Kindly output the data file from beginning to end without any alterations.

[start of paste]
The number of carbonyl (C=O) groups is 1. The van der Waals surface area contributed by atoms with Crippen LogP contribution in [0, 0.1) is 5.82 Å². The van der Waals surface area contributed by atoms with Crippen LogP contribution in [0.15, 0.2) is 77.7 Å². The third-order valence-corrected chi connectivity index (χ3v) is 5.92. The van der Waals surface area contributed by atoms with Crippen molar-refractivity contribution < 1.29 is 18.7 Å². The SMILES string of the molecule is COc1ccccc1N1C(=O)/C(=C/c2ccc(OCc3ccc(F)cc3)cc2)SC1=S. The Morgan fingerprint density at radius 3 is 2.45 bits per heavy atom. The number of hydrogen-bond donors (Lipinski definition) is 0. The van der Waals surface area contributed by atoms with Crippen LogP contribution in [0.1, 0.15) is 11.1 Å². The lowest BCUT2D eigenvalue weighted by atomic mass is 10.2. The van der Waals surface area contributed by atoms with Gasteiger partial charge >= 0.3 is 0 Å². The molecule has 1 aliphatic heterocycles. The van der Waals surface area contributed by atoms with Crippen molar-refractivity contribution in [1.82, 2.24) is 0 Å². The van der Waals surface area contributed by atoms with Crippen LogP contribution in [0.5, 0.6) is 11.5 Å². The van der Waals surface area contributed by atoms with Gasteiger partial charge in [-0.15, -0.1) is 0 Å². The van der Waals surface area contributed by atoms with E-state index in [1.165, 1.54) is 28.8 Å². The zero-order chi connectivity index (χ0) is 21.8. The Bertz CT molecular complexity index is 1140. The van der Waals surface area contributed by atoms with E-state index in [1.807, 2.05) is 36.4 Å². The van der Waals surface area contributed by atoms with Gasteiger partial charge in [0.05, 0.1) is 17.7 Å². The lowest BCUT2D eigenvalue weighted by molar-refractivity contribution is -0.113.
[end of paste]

The number of carbonyl (C=O) groups is 1. The van der Waals surface area contributed by atoms with Crippen LogP contribution in [0, 0.1) is 5.82 Å². The van der Waals surface area contributed by atoms with Crippen LogP contribution in [0.15, 0.2) is 77.7 Å². The third-order valence-corrected chi connectivity index (χ3v) is 5.92. The van der Waals surface area contributed by atoms with Crippen molar-refractivity contribution < 1.29 is 18.7 Å². The SMILES string of the molecule is COc1ccccc1N1C(=O)/C(=C/c2ccc(OCc3ccc(F)cc3)cc2)SC1=S. The Morgan fingerprint density at radius 3 is 2.45 bits per heavy atom. The number of hydrogen-bond donors (Lipinski definition) is 0. The van der Waals surface area contributed by atoms with Crippen LogP contribution in [0.1, 0.15) is 11.1 Å². The lowest BCUT2D eigenvalue weighted by atomic mass is 10.2. The van der Waals surface area contributed by atoms with Gasteiger partial charge >= 0.3 is 0 Å². The molecule has 1 aliphatic heterocycles. The van der Waals surface area contributed by atoms with Crippen molar-refractivity contribution in [1.82, 2.24) is 0 Å². The van der Waals surface area contributed by atoms with Crippen LogP contribution in [0.5, 0.6) is 11.5 Å². The van der Waals surface area contributed by atoms with Gasteiger partial charge in [-0.15, -0.1) is 0 Å². The van der Waals surface area contributed by atoms with E-state index in [1.165, 1.54) is 28.8 Å². The zero-order chi connectivity index (χ0) is 21.8. The Bertz CT molecular complexity index is 1140. The van der Waals surface area contributed by atoms with E-state index in [1.807, 2.05) is 36.4 Å². The van der Waals surface area contributed by atoms with Gasteiger partial charge in [0.05, 0.1) is 17.7 Å². The lowest BCUT2D eigenvalue weighted by molar-refractivity contribution is -0.113.